Victorian carpet train

The Birmingham Dribbler was one of the earliest model train toys. Powered by steam, it leaked water everywhere and caused fires when it fell over.

Z├╝rcher Spielzeugmuseum, CC BY-SA 3.0, via Wikimedia Commons

For some reason, trains capture the imagination like few other technologies. Model railways, miniature railways, and trainspotting all gather extensive communities of enthusiasts who are willing to spend countless hours on their very specific hobby. This inevitably draws some derision from outsiders… but it really shouldn’t. I respect the passionate, even if I don’t share that same passion; sincere enthusiasm makes the world more interesting.

(I am not a railfan myself, but one of my ancestors was an engineer for a Fell locomotive on the Rimutaka Line so I guess that puts me at least train-history-adjacent.)

Where did it all begin, though? Miniature railways date back as far as the mid-19th century; one early example was made for the son of Napoleon III. One early trainspotter – Fanny Gordon – was making notes about passing trains in 1861. And some time around the 1850s, one of the first working model trains came out of Birmingham, England.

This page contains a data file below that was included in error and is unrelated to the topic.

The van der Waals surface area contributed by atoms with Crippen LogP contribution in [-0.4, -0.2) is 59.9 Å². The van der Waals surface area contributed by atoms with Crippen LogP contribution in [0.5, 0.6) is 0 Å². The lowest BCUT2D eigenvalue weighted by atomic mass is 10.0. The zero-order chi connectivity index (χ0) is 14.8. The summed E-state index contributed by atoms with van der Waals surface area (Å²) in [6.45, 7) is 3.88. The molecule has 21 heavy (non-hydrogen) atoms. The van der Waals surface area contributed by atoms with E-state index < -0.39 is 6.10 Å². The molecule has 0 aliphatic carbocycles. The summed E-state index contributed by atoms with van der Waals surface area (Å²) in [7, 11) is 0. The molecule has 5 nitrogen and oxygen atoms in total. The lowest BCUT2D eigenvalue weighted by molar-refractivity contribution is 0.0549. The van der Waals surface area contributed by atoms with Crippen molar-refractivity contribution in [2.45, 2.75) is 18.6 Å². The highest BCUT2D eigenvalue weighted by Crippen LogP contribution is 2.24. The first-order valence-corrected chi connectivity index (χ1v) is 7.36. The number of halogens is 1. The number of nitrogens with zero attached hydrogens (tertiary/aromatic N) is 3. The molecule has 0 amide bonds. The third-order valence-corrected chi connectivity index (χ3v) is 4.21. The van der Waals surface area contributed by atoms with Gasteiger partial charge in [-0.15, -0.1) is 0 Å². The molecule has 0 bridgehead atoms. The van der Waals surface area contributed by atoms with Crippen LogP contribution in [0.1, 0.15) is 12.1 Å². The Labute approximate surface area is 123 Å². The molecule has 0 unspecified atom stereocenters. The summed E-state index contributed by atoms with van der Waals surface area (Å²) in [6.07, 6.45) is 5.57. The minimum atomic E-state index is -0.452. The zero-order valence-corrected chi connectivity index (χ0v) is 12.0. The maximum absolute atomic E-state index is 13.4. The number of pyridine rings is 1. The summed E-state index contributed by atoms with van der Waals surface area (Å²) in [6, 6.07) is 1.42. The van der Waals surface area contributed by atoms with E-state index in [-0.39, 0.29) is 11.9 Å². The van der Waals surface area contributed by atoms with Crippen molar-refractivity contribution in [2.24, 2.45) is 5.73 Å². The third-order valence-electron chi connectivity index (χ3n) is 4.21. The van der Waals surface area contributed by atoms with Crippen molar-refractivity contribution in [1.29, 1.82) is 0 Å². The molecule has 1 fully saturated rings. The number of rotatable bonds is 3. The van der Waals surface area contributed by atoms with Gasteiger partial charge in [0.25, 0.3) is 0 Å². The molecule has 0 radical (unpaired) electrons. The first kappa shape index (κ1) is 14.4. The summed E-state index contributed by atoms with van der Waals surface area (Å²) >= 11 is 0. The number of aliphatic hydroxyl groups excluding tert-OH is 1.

The Birmingham Dribbler was a live steam train. Put water in the brass boiler, fill the tray underneath it with methylated spirits (aka wood spirit, aka denatured alcohol), set the spirits on fire, and watch it go. The heat from the burning spirits boiled the water; the resulting steam powered the two pistons attached to the wheels:

This train had no tracks; it was designed to run on carpet or other flooring. It leaked a lot, hence the name. (And hence also its alternative description, the piddler.) The train had no steering mechanism, so if it hit something and fell over… well, it would spread burning methanol all over the floor.

What is it with Victorian kids and fire?

Birmingham Dribblers were sold right up until the 1920s at least, and you can still buy replicas today.

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